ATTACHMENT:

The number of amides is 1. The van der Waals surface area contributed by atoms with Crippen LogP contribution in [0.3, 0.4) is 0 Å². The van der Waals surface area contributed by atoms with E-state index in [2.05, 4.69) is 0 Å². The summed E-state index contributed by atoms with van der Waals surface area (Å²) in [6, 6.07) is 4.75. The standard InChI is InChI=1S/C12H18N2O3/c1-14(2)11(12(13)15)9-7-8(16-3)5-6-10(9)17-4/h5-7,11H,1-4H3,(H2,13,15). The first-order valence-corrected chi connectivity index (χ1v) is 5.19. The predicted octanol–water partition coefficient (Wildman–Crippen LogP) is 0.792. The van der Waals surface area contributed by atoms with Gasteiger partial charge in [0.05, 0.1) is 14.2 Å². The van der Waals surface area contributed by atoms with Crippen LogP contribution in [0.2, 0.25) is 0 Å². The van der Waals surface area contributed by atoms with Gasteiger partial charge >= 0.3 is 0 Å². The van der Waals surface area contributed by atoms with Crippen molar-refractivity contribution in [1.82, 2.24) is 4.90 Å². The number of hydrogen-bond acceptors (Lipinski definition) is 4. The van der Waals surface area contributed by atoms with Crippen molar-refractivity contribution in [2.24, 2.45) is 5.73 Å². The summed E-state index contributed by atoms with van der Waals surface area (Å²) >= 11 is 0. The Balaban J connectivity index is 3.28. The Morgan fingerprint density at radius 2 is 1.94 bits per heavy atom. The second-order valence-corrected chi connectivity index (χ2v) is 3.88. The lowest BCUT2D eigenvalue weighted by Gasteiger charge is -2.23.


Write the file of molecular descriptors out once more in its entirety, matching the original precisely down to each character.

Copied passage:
The number of amides is 1. The van der Waals surface area contributed by atoms with Crippen LogP contribution in [0.3, 0.4) is 0 Å². The van der Waals surface area contributed by atoms with E-state index in [2.05, 4.69) is 0 Å². The summed E-state index contributed by atoms with van der Waals surface area (Å²) in [6, 6.07) is 4.75. The standard InChI is InChI=1S/C12H18N2O3/c1-14(2)11(12(13)15)9-7-8(16-3)5-6-10(9)17-4/h5-7,11H,1-4H3,(H2,13,15). The first-order valence-corrected chi connectivity index (χ1v) is 5.19. The predicted octanol–water partition coefficient (Wildman–Crippen LogP) is 0.792. The van der Waals surface area contributed by atoms with Gasteiger partial charge in [0.05, 0.1) is 14.2 Å². The van der Waals surface area contributed by atoms with Crippen LogP contribution in [0.2, 0.25) is 0 Å². The van der Waals surface area contributed by atoms with Gasteiger partial charge >= 0.3 is 0 Å². The van der Waals surface area contributed by atoms with Crippen molar-refractivity contribution in [1.82, 2.24) is 4.90 Å². The number of hydrogen-bond acceptors (Lipinski definition) is 4. The van der Waals surface area contributed by atoms with Crippen molar-refractivity contribution in [2.24, 2.45) is 5.73 Å². The summed E-state index contributed by atoms with van der Waals surface area (Å²) >= 11 is 0. The Balaban J connectivity index is 3.28. The Morgan fingerprint density at radius 2 is 1.94 bits per heavy atom. The second-order valence-corrected chi connectivity index (χ2v) is 3.88. The lowest BCUT2D eigenvalue weighted by Gasteiger charge is -2.23.